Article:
This skull was recently found in a cave in Northern Israel by a team of researchers from Tel Aviv University and other institutions. (Photo: Menahem Kahana/Getty Images)
This discovery in a cave in Israel is unlocking human mysteries that have gone unsolved for thousands of years.
The discovery of a small, ancient skull in a long-hidden cave is answering some big questions about the origin of our species.
The skull, believed to be about 55,000 years old, was found during an excavation in Manot Cave in Northern Israel. The team of international archaeologists and anthropologists published its findings in the journal Nature.
The leader of the published report, Tel Aviv University anthropologist Israel Hershkovitz, considers the finding a breakthrough in the study of early humans. Namely, it’s the first evidence ever that Neanderthals once coexisted with modern humans.
“It shows, as genetic models predicted, that modern populations, as we know them today, started moving out of Africa only 70,000 years ago,” Hershkovitz told From The Grapevine. “All other previous migrations of anatomically modern humans … died out. Manot is the first evidence for such a migration.”
Tel Aviv University archaeologist Israel Hershkovitz (right) examines soil with a team member. (Photo: Courtesy of Israel Hershkovitz)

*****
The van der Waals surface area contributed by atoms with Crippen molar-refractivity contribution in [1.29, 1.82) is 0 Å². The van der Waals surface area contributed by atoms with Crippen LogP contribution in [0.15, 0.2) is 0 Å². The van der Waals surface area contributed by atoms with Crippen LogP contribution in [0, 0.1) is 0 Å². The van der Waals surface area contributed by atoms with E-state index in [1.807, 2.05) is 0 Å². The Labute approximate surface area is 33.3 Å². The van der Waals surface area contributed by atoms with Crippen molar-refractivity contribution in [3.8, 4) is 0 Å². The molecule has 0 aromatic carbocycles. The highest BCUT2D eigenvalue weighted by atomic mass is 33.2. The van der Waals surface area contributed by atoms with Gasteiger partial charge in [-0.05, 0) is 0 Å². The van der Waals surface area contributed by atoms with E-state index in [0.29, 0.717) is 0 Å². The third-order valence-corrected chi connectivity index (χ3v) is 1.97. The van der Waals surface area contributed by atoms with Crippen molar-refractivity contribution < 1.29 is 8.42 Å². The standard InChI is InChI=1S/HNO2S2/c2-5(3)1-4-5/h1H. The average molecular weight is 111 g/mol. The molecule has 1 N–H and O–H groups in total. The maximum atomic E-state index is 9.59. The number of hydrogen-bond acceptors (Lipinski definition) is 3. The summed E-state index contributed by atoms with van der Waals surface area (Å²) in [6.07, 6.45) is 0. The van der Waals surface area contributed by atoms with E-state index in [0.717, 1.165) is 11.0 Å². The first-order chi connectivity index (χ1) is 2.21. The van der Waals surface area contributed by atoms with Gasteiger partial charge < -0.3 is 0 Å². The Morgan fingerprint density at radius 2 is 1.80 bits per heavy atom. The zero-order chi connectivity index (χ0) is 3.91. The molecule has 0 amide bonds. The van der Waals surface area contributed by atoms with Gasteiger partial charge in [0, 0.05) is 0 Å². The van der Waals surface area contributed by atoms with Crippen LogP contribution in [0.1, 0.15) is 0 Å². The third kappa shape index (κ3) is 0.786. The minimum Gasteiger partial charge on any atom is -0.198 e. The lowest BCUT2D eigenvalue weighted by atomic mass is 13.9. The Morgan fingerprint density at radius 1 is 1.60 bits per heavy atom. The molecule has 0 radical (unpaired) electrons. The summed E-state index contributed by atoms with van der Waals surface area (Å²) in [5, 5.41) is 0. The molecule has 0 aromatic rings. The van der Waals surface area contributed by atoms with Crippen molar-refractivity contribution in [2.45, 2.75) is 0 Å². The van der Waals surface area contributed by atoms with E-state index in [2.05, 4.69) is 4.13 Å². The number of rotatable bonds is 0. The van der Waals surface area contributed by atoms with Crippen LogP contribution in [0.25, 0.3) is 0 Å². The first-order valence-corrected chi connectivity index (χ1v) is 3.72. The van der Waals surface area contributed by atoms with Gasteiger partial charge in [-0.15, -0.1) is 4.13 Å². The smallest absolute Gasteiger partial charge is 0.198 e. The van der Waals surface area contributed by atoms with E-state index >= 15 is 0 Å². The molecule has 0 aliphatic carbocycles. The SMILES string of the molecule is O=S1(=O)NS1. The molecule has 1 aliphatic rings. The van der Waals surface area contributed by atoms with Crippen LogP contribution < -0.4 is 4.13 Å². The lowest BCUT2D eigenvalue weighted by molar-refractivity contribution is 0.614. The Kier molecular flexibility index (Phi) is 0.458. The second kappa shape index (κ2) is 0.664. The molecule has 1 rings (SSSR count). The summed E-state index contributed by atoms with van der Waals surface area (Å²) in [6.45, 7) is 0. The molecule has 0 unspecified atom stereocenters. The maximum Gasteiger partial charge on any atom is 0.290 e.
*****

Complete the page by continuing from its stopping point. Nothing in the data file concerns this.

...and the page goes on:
The discovery also fills a historical gap in fossil records. “We have almost no human remains whatsoever from the period between 50,000 and 70,000 [years ago], the most crucial for understanding the formation of modern human populations,” Hershkovitz said.
The cave itself was discovered in 2008 after a bulldozer broke ground on nearby development in the Western Galilee region of Israel. Before that, it hadn’t been touched in more than 15,000 years. The skull was spotted “resting on a ledge” by amateur speleologists (people who study caves), according to the study.
Archaeologists found the ancient skull in this cave, located near the Sea of Galilee in Northern Israel. (Photo: Courtesy of Israel Hershkovitz)
Because the skull is small, Hershkovitz believes it may have belonged to a woman, though there’s no way to be absolutely sure. But what is certain, he said, is that the skull did come from the homo sapien nomenclature. Hershkovitz’s team used radioactive uranium to date the skull, which he said is a more accurate method than carbon dating.